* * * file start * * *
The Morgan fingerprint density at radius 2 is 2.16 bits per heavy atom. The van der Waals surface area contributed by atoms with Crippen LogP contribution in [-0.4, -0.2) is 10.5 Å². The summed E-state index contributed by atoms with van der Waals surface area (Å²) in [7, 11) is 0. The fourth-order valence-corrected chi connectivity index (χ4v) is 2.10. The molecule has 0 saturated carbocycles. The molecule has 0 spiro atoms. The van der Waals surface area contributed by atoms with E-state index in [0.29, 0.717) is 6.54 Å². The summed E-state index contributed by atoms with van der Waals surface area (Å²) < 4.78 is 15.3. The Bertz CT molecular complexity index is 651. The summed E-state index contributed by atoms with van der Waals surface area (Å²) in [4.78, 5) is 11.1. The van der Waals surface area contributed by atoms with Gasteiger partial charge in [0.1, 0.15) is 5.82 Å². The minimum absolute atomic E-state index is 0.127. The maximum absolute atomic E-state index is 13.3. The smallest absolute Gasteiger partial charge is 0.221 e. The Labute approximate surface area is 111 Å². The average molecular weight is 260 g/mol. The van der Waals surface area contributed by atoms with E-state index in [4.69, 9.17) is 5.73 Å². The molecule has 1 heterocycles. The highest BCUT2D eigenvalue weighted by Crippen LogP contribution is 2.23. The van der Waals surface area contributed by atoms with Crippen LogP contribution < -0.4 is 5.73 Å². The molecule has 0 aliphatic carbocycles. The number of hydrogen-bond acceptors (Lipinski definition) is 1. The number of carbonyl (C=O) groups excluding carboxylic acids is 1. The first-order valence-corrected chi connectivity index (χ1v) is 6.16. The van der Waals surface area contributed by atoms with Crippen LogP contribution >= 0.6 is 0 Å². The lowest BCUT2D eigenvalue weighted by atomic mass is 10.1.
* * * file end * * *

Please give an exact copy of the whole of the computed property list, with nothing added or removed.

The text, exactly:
The Morgan fingerprint density at radius 2 is 2.16 bits per heavy atom. The van der Waals surface area contributed by atoms with Crippen LogP contribution in [-0.4, -0.2) is 10.5 Å². The summed E-state index contributed by atoms with van der Waals surface area (Å²) in [7, 11) is 0. The fourth-order valence-corrected chi connectivity index (χ4v) is 2.10. The molecule has 0 saturated carbocycles. The molecule has 0 spiro atoms. The van der Waals surface area contributed by atoms with E-state index in [0.29, 0.717) is 6.54 Å². The summed E-state index contributed by atoms with van der Waals surface area (Å²) < 4.78 is 15.3. The Bertz CT molecular complexity index is 651. The summed E-state index contributed by atoms with van der Waals surface area (Å²) in [4.78, 5) is 11.1. The van der Waals surface area contributed by atoms with Gasteiger partial charge in [0.1, 0.15) is 5.82 Å². The minimum absolute atomic E-state index is 0.127. The maximum absolute atomic E-state index is 13.3. The smallest absolute Gasteiger partial charge is 0.221 e. The Labute approximate surface area is 111 Å². The average molecular weight is 260 g/mol. The van der Waals surface area contributed by atoms with E-state index in [4.69, 9.17) is 5.73 Å². The molecule has 1 heterocycles. The highest BCUT2D eigenvalue weighted by Crippen LogP contribution is 2.23. The van der Waals surface area contributed by atoms with Crippen LogP contribution < -0.4 is 5.73 Å². The molecule has 0 aliphatic carbocycles. The number of hydrogen-bond acceptors (Lipinski definition) is 1. The number of carbonyl (C=O) groups excluding carboxylic acids is 1. The first-order valence-corrected chi connectivity index (χ1v) is 6.16. The van der Waals surface area contributed by atoms with Crippen LogP contribution >= 0.6 is 0 Å². The lowest BCUT2D eigenvalue weighted by atomic mass is 10.1.